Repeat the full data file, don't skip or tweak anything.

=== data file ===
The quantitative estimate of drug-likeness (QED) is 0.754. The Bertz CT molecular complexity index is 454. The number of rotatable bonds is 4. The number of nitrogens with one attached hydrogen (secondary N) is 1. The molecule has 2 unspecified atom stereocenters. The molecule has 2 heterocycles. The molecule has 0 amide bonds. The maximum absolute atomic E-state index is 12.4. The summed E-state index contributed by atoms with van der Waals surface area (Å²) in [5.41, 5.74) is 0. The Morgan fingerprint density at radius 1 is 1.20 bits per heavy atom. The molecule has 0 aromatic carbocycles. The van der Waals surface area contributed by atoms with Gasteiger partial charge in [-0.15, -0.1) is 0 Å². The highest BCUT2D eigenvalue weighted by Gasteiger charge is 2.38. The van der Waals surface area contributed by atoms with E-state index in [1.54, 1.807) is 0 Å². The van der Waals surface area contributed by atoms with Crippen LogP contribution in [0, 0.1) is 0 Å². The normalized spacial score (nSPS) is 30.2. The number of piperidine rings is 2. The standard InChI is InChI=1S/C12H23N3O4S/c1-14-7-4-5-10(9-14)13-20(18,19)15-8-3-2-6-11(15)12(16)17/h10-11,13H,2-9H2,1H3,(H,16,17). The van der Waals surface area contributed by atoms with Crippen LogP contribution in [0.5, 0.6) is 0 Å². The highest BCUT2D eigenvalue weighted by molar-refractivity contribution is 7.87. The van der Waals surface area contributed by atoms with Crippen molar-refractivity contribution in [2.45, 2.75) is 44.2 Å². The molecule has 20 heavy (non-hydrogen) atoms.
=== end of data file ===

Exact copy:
The quantitative estimate of drug-likeness (QED) is 0.754. The Bertz CT molecular complexity index is 454. The number of rotatable bonds is 4. The number of nitrogens with one attached hydrogen (secondary N) is 1. The molecule has 2 unspecified atom stereocenters. The molecule has 2 heterocycles. The molecule has 0 amide bonds. The maximum absolute atomic E-state index is 12.4. The summed E-state index contributed by atoms with van der Waals surface area (Å²) in [5.41, 5.74) is 0. The Morgan fingerprint density at radius 1 is 1.20 bits per heavy atom. The molecule has 0 aromatic carbocycles. The van der Waals surface area contributed by atoms with Gasteiger partial charge in [-0.15, -0.1) is 0 Å². The highest BCUT2D eigenvalue weighted by Gasteiger charge is 2.38. The van der Waals surface area contributed by atoms with E-state index in [1.54, 1.807) is 0 Å². The van der Waals surface area contributed by atoms with Crippen LogP contribution in [0, 0.1) is 0 Å². The normalized spacial score (nSPS) is 30.2. The number of piperidine rings is 2. The standard InChI is InChI=1S/C12H23N3O4S/c1-14-7-4-5-10(9-14)13-20(18,19)15-8-3-2-6-11(15)12(16)17/h10-11,13H,2-9H2,1H3,(H,16,17). The van der Waals surface area contributed by atoms with Crippen LogP contribution in [0.5, 0.6) is 0 Å². The highest BCUT2D eigenvalue weighted by molar-refractivity contribution is 7.87. The van der Waals surface area contributed by atoms with Crippen molar-refractivity contribution in [2.45, 2.75) is 44.2 Å². The molecule has 20 heavy (non-hydrogen) atoms.